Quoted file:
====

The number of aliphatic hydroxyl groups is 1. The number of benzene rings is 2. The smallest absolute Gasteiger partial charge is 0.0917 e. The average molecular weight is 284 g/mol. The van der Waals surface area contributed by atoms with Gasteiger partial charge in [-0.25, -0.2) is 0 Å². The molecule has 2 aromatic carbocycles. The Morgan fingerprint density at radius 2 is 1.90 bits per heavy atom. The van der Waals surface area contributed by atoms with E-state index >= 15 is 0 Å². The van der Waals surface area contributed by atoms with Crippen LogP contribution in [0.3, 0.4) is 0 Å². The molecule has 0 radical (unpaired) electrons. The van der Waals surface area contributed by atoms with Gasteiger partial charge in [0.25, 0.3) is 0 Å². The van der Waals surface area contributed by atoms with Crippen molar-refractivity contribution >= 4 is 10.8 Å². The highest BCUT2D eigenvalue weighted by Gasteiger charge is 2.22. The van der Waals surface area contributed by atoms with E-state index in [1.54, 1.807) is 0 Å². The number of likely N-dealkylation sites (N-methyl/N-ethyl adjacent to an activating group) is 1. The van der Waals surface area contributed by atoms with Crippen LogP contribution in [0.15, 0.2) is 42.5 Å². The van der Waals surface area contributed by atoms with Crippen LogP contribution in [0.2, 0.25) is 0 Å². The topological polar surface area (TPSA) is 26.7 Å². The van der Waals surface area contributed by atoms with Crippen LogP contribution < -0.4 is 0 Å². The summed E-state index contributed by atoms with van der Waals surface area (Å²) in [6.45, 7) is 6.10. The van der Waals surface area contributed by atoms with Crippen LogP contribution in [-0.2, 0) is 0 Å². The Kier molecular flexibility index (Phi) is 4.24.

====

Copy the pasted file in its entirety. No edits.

The number of aliphatic hydroxyl groups is 1. The number of benzene rings is 2. The smallest absolute Gasteiger partial charge is 0.0917 e. The average molecular weight is 284 g/mol. The van der Waals surface area contributed by atoms with Gasteiger partial charge in [-0.25, -0.2) is 0 Å². The molecule has 2 aromatic carbocycles. The Morgan fingerprint density at radius 2 is 1.90 bits per heavy atom. The van der Waals surface area contributed by atoms with E-state index >= 15 is 0 Å². The van der Waals surface area contributed by atoms with Crippen LogP contribution in [0.3, 0.4) is 0 Å². The molecule has 0 radical (unpaired) electrons. The van der Waals surface area contributed by atoms with Gasteiger partial charge in [0.25, 0.3) is 0 Å². The van der Waals surface area contributed by atoms with Crippen molar-refractivity contribution >= 4 is 10.8 Å². The highest BCUT2D eigenvalue weighted by Gasteiger charge is 2.22. The van der Waals surface area contributed by atoms with E-state index in [1.54, 1.807) is 0 Å². The number of likely N-dealkylation sites (N-methyl/N-ethyl adjacent to an activating group) is 1. The van der Waals surface area contributed by atoms with Crippen LogP contribution in [0.15, 0.2) is 42.5 Å². The van der Waals surface area contributed by atoms with Crippen LogP contribution in [0.2, 0.25) is 0 Å². The topological polar surface area (TPSA) is 26.7 Å². The van der Waals surface area contributed by atoms with Crippen LogP contribution < -0.4 is 0 Å². The summed E-state index contributed by atoms with van der Waals surface area (Å²) in [6.45, 7) is 6.10. The van der Waals surface area contributed by atoms with Crippen LogP contribution in [-0.2, 0) is 0 Å². The Kier molecular flexibility index (Phi) is 4.24.